A declaration of the form
:- pragma foreign_proc("Lang", Pred(Var1::Mode1, Var2::Mode2, …), Attributes, Foreign_Code).
:- pragma foreign_proc("Lang", Func(Var1::Mode1, Var2::Mode2, …) = (Var::Mode), Attributes, Foreign_Code).
means that any calls to the specified mode of Pred or Func will result in execution of the foreign code given in Foreign_Code written in language Lang, if Lang is selected as the foreign language code by this implementation. See the “Foreign Language Interface” chapter of the Mercury User’s Guide, for more information about how the implementation selects the appropriate ‘foreign_proc’ to use.
The foreign code fragment may refer to the specified variables (Var1, Var2, …, and Var) directly by name. It is an error for a variable to occur more than once in the argument list. These variables will have foreign language types corresponding to their Mercury types, as determined by language and implementation specific rules.
All ‘foreign_proc’ implementations are assumed to be impure. If they are actually pure or semipure, they must be explicitly promised as such by the user (either by using foreign language attributes specified below, or a ‘promise_pure’ or ‘promise_semipure’ pragma as specified in Impurity).
Additional restrictions on the foreign language interface code depend on the foreign language and compilation options. For more information, including the list of supported foreign languages and the strings used to identify them, see the language specific information in the “Foreign Language Interface” chapter of the Mercury User’s Guide.
If there is a
pragma foreign_proc declaration for any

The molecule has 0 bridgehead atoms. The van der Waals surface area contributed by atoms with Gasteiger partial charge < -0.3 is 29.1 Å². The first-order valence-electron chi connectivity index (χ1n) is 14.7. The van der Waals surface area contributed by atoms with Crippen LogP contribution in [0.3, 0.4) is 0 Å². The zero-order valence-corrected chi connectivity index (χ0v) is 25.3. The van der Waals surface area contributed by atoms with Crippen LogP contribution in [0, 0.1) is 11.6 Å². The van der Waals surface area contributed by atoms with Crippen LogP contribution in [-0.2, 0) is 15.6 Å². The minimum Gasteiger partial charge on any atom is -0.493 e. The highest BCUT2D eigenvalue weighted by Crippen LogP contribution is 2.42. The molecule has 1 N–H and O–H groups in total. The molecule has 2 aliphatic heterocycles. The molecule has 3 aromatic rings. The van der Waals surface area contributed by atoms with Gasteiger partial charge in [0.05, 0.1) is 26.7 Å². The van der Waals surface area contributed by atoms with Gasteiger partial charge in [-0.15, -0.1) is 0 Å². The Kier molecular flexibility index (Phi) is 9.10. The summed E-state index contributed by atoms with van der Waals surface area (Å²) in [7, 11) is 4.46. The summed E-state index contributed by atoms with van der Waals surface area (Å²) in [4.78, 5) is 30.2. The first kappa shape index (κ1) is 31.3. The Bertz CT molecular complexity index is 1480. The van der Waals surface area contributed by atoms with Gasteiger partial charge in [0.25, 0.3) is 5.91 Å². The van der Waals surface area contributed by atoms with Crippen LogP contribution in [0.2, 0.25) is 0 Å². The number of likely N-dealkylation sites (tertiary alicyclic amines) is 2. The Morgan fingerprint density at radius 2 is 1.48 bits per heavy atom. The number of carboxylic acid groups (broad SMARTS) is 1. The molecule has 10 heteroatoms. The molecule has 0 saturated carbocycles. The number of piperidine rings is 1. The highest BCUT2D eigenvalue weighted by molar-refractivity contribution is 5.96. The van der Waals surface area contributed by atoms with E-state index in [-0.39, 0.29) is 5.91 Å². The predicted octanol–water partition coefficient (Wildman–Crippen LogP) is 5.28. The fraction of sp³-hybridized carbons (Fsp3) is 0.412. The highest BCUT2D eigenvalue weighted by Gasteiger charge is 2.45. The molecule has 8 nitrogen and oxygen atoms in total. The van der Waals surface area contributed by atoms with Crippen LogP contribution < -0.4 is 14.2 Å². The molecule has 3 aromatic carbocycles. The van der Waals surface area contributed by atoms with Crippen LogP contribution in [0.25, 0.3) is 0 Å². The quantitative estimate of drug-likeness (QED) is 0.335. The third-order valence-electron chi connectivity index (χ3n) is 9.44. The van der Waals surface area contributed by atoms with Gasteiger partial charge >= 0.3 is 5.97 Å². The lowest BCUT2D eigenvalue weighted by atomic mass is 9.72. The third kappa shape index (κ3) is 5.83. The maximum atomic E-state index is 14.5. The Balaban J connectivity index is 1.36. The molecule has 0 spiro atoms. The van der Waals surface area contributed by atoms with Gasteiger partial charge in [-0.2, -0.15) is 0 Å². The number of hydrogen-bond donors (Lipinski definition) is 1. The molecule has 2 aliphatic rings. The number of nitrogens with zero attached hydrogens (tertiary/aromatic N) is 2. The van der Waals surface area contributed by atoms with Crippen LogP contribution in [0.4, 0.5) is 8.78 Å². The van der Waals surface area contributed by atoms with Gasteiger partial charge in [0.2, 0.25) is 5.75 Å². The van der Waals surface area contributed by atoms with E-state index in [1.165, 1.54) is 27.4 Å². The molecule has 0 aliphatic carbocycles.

mode of a predicate or function, then there must be either a
clause or a
declaration for every mode of that predicate or function.
Here’s an example of code using ‘pragma foreign_proc’: The following code defines a Mercury function ‘sin/1’ which calls the C function ‘sin()’ of the same name.
:- func sin(float) = float. :- pragma foreign_proc("C", sin(X::in) = (Sin::out), [promise_pure, may_call_mercury], " Sin = sin(X); ").
If the foreign language code does not recursively invoke Mercury code, as in the above example, then you can use ‘will_not_call_mercury’ in place of ‘may_call_mercury’ in the declarations above. This allows the compiler to use a slightly more efficient calling convention. (If you use this form, and the foreign code does invoke Mercury code, then the behaviour is undefined — your program may misbehave or crash.)
If there are both Mercury definitions and foreign_proc definitions for a procedure and/or foreign_proc definitions for different languages, it is implementation-defined which definition is used.
For pure and semipure procedures, the declarative semantics of the foreign_proc definitions must be the same as that of the Mercury code. The only thing that is allowed to differ is the efficiency (including the possibility of non-termination) and the order of solutions.
It is an error for a procedure with a ‘pragma foreign_proc’ declaration to
have a determinism of
Since foreign_procs with the determinism
be defined directly, procedures with those determinisms that require foreign
code in their implementation must be defined using a combination of Mercury
clauses and (semi)deterministic foreign_procs.
The following implementation for the standard library predicate
‘string.append/3’ in the mode ‘append(out, out, in) is multi’
illustrates this technique:
:- pred append(string, string, string). :- mode append(out, out, in) is multi. append(S1, S2, S3) :- S3Len = string.length(S3), append_2(0, S3Len, S1, S2, S3). :- pred append_2(int::in, int::in, string::out, string::out, string::in) is multi. append_2(NextS1Len, S3Len, S1, S2, S3) :- ( NextS1Len = S3Len -> append_3(NextS1Len, S3Len, S1, S2, S3) ; ( append_3(NextS1Len, S3Len, S1, S2, S3) ; append_2(NextS1Len + 1, S3Len, S1, S2, S3) ) ). :- pred append_3(int::in, int::in, string::out, string::out, string::in) is det. :- pragma foreign_proc("C", append_3(S1Len::in, S3Len::in, S1::out, S2::out, S3::in), [will_not_call_mercury, promise_pure], " S1 = allocate_string(S1Len); /* Allocate a new string of length S1Len */ memcpy(S1, S3, S1Len); S1[S1Len] = '\\0'; S2 = allocate_string(S2, S3Len - S1Len); strcpy(S2, S3Len + S1Len); ").